______________________________________if (memory not full)allocate segment at free pointerif (previous segment)save pointer to segment at free pointer in previous segment(optional) clear "next pointer" in segment.increment free pointerelseif (importance level of data is more important than least important     data in memory)reallocate a page of least important data for current dataif (free pointer is at end of memory)set free pointer to start of least important dataset quantization to least important dataallocate segment at free pointerif "next pointer" for allocated segment is clearset free pointer to start of next least important dataset quantization to next least important dataelseset free pointer to "next pointer"elsereturn "allocation failed"______________________________________

This process of allocating the new segment is described above as shown in FIGS. 26A and 26B.

The memory is defined as "not full" to handle fixed rate cases by indicating that all the space between "start" and "end" is not full. In one embodiment, when allocating a new segment of memory as memory already containing data, the entire memory area containing the data may be reallocated or only that portion necessary to accomodate the extra data. Doubly linked lists may be used to allow for partial use of least important level in such cases.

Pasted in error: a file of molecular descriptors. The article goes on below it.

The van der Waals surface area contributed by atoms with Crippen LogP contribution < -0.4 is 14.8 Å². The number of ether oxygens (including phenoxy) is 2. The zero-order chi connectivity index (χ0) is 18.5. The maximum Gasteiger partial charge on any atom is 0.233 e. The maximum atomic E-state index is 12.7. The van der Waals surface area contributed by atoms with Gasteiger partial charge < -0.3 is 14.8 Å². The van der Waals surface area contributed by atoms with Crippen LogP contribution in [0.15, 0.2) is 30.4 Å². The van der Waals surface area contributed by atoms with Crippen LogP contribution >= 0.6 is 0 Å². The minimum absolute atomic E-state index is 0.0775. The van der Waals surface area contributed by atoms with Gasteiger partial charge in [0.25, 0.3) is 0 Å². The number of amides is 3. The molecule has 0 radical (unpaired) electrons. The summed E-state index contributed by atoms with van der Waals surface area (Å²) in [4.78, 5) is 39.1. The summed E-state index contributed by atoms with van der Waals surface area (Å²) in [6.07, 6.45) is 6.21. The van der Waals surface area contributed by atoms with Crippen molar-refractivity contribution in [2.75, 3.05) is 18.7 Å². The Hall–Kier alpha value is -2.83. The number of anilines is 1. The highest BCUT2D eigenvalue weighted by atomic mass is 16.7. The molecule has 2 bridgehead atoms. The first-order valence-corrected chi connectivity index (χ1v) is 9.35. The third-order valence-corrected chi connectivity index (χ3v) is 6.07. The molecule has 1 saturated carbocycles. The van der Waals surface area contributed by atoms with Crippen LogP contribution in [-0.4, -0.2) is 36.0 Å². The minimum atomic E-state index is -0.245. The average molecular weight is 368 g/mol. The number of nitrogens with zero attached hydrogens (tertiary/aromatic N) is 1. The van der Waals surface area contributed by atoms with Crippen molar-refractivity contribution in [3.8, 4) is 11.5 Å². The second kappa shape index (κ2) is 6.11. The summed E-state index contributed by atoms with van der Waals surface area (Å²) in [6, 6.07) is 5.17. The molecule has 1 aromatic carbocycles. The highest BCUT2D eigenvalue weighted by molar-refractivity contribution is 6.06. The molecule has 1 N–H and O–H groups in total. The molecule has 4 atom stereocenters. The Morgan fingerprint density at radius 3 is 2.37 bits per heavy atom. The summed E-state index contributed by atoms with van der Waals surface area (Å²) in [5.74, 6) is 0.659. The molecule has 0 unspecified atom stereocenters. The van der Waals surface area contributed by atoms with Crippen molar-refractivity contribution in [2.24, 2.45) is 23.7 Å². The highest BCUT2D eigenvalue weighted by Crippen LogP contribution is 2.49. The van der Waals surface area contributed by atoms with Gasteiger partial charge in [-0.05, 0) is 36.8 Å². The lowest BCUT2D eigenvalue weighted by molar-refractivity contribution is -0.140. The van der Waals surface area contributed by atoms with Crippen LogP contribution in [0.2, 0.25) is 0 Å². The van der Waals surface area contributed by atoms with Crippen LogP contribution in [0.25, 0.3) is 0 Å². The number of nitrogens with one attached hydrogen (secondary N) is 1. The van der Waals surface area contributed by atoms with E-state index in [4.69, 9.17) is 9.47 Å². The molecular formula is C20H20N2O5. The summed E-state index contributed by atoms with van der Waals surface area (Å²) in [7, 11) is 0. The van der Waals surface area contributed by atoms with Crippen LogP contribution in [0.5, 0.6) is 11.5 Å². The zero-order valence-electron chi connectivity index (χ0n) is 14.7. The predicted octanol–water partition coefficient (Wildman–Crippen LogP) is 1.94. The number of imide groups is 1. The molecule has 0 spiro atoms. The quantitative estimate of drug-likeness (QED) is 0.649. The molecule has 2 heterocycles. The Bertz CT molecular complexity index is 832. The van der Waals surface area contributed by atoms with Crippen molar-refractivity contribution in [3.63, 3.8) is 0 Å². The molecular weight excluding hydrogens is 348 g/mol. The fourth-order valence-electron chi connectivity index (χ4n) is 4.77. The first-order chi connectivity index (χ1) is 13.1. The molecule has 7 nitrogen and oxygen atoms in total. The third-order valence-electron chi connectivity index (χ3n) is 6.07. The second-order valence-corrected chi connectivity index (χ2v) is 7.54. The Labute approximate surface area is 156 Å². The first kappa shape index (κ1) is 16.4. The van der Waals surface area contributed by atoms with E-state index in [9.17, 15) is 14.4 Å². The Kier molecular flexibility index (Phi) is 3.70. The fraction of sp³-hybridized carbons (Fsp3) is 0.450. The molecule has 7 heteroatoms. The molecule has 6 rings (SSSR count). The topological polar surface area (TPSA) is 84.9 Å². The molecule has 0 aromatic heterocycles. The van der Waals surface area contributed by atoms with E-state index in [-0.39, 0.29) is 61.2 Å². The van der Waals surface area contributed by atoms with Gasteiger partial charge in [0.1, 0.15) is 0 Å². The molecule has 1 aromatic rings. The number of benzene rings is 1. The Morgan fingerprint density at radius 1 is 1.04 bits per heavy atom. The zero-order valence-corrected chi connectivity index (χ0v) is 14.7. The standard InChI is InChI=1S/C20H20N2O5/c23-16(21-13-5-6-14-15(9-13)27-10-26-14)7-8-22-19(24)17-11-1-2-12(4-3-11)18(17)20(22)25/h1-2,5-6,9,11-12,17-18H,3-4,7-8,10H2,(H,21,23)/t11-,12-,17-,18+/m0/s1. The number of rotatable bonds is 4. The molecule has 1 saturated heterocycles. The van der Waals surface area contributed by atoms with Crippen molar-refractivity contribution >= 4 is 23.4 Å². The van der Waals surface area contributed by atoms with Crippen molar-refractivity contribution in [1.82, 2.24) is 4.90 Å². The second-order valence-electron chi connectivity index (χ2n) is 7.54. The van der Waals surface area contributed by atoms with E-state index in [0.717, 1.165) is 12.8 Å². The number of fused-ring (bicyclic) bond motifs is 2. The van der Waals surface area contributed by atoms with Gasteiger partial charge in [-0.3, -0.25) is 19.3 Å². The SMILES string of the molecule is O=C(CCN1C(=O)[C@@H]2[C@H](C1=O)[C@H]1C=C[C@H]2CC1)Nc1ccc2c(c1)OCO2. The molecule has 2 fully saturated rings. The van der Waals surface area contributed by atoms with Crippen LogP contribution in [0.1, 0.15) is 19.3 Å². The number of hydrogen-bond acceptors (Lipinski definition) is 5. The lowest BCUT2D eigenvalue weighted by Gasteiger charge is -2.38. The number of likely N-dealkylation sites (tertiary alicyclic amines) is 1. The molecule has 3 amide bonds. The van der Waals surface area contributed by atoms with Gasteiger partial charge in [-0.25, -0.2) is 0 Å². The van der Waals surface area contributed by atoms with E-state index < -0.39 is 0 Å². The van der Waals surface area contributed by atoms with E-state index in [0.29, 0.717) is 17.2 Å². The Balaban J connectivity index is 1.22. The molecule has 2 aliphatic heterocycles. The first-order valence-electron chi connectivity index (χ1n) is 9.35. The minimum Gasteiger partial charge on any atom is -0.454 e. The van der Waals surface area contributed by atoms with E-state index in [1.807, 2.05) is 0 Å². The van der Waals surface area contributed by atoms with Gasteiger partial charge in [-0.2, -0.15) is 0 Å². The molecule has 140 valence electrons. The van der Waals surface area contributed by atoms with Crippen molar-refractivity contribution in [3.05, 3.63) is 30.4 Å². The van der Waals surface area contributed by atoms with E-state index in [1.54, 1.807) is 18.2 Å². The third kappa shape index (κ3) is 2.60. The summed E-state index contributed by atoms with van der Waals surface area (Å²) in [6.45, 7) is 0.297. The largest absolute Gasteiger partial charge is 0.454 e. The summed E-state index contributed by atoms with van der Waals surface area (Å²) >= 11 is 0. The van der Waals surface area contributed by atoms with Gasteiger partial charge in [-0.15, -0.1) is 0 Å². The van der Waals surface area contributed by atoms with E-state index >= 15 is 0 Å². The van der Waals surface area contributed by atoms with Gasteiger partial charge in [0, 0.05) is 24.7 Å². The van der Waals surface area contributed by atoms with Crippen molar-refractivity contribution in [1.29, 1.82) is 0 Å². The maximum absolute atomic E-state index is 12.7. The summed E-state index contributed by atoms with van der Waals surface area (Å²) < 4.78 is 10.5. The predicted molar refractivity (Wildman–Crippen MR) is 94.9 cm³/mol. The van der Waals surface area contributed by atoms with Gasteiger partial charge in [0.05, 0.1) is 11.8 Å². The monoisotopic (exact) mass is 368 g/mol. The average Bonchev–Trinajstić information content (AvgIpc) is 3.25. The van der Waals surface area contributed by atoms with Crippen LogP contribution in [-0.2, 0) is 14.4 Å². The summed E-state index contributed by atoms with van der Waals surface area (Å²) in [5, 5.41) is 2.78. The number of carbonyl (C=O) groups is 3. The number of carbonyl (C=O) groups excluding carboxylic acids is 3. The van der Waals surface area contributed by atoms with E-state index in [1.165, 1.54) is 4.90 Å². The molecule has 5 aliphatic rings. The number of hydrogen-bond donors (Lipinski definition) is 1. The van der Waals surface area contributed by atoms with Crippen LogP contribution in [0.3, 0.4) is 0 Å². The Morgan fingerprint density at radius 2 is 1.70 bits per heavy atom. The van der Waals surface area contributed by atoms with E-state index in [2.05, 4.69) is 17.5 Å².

Note that connections for normal operation is shown in FIG. 2. Connections needed for updating the pointers at the end of a coding unit are not shown. In one embodiment, a control signal (not shown) from the decoder to the data manager is used to indicate that the decoder is finished with an importance level.

Whereas many alterations and modifications of the present invention will no doubt become apparent to a person of ordinary skill in the art after having read the foregoing description, it is to be understood that any particular embodiment shown and described by way of illustration is in no way intended to be considered limiting. Therefore, references to details of various embodiments are not intended to limit the scope of the claims which in themselves recite only those features regarded as essential to the invention.

Thus, a compression/decompression system has been described.

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Classifications
U.S. Classification341/51, 375/E07.252, 375/E07.266
International ClassificationH04N7/34, H04N7/46, H03M7/30
Cooperative ClassificationH04N19/593, H03M7/30, H04N19/59
European ClassificationH03M7/30, H04N7/46S, H04N7/34B